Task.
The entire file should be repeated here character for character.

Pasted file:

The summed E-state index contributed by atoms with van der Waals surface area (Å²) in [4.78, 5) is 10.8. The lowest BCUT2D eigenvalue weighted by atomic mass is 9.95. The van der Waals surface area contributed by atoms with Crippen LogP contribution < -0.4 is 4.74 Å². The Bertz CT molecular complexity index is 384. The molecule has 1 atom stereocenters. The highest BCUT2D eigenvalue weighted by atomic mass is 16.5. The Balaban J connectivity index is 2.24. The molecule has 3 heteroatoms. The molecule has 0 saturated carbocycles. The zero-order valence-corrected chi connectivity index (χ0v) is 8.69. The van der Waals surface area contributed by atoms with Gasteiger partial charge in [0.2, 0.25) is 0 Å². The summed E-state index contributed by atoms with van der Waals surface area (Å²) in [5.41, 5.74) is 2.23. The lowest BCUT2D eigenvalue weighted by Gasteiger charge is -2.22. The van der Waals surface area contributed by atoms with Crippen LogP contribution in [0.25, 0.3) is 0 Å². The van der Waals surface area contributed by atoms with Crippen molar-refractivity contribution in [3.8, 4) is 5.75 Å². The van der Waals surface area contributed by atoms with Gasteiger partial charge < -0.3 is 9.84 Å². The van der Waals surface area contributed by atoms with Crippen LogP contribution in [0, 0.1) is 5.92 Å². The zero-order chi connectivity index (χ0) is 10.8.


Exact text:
The summed E-state index contributed by atoms with van der Waals surface area (Å²) in [4.78, 5) is 10.8. The lowest BCUT2D eigenvalue weighted by atomic mass is 9.95. The van der Waals surface area contributed by atoms with Crippen LogP contribution < -0.4 is 4.74 Å². The Bertz CT molecular complexity index is 384. The molecule has 1 atom stereocenters. The highest BCUT2D eigenvalue weighted by atomic mass is 16.5. The Balaban J connectivity index is 2.24. The molecule has 3 heteroatoms. The molecule has 0 saturated carbocycles. The zero-order valence-corrected chi connectivity index (χ0v) is 8.69. The van der Waals surface area contributed by atoms with Gasteiger partial charge in [0.2, 0.25) is 0 Å². The summed E-state index contributed by atoms with van der Waals surface area (Å²) in [5.41, 5.74) is 2.23. The lowest BCUT2D eigenvalue weighted by Gasteiger charge is -2.22. The van der Waals surface area contributed by atoms with Crippen LogP contribution in [0.25, 0.3) is 0 Å². The van der Waals surface area contributed by atoms with Crippen molar-refractivity contribution in [3.8, 4) is 5.75 Å². The van der Waals surface area contributed by atoms with Gasteiger partial charge < -0.3 is 9.84 Å². The van der Waals surface area contributed by atoms with Crippen LogP contribution in [0, 0.1) is 5.92 Å². The zero-order chi connectivity index (χ0) is 10.8.